Unit 8

Case-Oriented versus Variable-Oriented
Comparative Strategies

This part covers the following issues:

A. The distinction between case-oriented to variable-oriented approaches

B. The strengths and weaknesses of case-oriented approaches

C. The strengths and weaknesses of variable-oriented approaches

D. Case-oriented vs. Variable-oriented Methods - A Comparison

 

 

 

A. The distinction between case-oriented to variable-oriented approaches.

"The essential characteristics of the qualitative/quantitative split in the social sciences are clearly visible in comparative social science. In contrast to other sub-disciplines, this filed has a long tradition of qualitative work that is stronger and richer than its quantitative counterpart. Not only is this tradition qualitative, but also it tends to be case-oriented (as opposed to variable oriented) and historical (as opposed to abstractly causal). For these reasons the split between the two major research strategies is more complete and more profound in comparative social science than in most other sub-disciplines.

Case-oriented methods are classic comparative methods. They are oriented toward comprehensive examination of historically defined cases and phenomena. And they emerge clearly from one of the central goals of comparative social science - to explain and interpret the diverse experiences of societies, nations, cultures, and other significant macrosocial units.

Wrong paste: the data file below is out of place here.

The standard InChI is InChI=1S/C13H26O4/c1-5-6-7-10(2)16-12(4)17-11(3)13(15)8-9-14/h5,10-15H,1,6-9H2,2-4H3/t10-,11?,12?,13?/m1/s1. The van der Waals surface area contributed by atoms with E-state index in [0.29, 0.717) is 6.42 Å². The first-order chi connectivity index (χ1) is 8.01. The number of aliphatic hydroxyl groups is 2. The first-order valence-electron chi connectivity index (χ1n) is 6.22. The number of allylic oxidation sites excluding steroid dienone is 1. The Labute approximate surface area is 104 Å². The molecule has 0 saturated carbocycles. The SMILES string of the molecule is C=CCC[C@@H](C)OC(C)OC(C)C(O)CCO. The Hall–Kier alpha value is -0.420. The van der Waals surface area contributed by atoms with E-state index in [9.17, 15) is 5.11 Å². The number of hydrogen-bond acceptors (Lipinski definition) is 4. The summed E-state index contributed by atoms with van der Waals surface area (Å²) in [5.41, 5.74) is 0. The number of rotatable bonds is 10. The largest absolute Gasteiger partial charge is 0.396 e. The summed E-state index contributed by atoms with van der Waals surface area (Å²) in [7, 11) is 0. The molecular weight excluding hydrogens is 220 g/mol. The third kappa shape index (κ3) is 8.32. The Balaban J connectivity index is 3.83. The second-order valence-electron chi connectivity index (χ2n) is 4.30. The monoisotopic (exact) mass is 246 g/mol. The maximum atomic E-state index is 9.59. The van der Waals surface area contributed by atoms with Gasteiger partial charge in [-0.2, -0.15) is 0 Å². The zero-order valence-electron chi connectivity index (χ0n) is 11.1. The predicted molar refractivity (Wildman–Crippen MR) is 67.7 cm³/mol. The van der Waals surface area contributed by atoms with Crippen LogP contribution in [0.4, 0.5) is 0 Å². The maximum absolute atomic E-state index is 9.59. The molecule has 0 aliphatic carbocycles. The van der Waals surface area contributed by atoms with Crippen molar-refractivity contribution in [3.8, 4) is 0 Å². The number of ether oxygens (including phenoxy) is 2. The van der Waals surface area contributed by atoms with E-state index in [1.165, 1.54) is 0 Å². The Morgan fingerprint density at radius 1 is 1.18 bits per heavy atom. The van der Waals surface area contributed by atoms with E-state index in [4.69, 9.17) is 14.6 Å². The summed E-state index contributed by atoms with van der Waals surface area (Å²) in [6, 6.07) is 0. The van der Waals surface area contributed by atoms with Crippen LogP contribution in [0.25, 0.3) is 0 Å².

The variable-oriented approach is less concerned with understanding specific outcomes or categories of outcomes and more concerned with assessing the correspondence between relationships discernible across many societies or countries, on the one hand, and broad theoretically based images of macrosocial phenomena, on the other.

The case-oriented strategy is best suited for identifying invariant patterns common to relatively small sets of cases; the variable-oriented strategy is best suited for assessing probabilistic relationships between features of social structures, conceived as variables, over the widest possible population of observations. The main weakness of the case-oriented strategy is its tendency toward particularizing (often while pretending to great generality - for example, a theory of ethnic political mobilization based on one case); the main weakness of the variable-oriented strategy is its tendency toward abstract, and sometimes vacuous, generalizations. The case-oriented strategy is incapacitated by a large number of cases; the variable-oriented strategy is incapacitated by complex, conjunctural causal arguments requiring the estimation of the effects of a large number of interaction terms or the division of a sample into many separate sub-samples" (Ragin, 1987).

 

B. The strengths and weaknesses of case-oriented approaches,

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C. The strengths and weaknesses of variable-oriented approaches,

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D. Case-oriented vs. Variable-oriented Methods - A Comparison,

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Follow the assignments of unit 8

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